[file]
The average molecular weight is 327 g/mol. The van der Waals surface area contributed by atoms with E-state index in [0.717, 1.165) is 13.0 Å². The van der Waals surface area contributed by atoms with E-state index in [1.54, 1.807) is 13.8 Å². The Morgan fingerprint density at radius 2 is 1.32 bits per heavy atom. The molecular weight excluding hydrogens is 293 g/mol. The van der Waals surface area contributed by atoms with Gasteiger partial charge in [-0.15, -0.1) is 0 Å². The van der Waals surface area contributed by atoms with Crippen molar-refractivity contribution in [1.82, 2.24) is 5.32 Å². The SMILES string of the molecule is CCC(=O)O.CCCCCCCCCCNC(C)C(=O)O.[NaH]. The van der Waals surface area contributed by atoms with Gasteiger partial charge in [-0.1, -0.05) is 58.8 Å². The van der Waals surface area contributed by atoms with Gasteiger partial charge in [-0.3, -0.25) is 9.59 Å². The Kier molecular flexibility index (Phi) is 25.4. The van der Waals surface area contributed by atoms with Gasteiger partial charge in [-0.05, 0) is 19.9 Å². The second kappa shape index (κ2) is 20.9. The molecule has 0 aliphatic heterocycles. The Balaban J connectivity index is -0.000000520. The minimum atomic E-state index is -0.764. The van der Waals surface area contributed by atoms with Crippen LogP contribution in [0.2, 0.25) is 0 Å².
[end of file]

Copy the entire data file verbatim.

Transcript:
The average molecular weight is 327 g/mol. The van der Waals surface area contributed by atoms with E-state index in [0.717, 1.165) is 13.0 Å². The van der Waals surface area contributed by atoms with E-state index in [1.54, 1.807) is 13.8 Å². The Morgan fingerprint density at radius 2 is 1.32 bits per heavy atom. The molecular weight excluding hydrogens is 293 g/mol. The van der Waals surface area contributed by atoms with Gasteiger partial charge in [-0.15, -0.1) is 0 Å². The van der Waals surface area contributed by atoms with Crippen molar-refractivity contribution in [1.82, 2.24) is 5.32 Å². The SMILES string of the molecule is CCC(=O)O.CCCCCCCCCCNC(C)C(=O)O.[NaH]. The van der Waals surface area contributed by atoms with Gasteiger partial charge in [-0.1, -0.05) is 58.8 Å². The van der Waals surface area contributed by atoms with Gasteiger partial charge in [-0.3, -0.25) is 9.59 Å². The Kier molecular flexibility index (Phi) is 25.4. The van der Waals surface area contributed by atoms with Gasteiger partial charge in [-0.05, 0) is 19.9 Å². The second kappa shape index (κ2) is 20.9. The molecule has 0 aliphatic heterocycles. The Balaban J connectivity index is -0.000000520. The minimum atomic E-state index is -0.764. The van der Waals surface area contributed by atoms with Crippen LogP contribution in [0.2, 0.25) is 0 Å².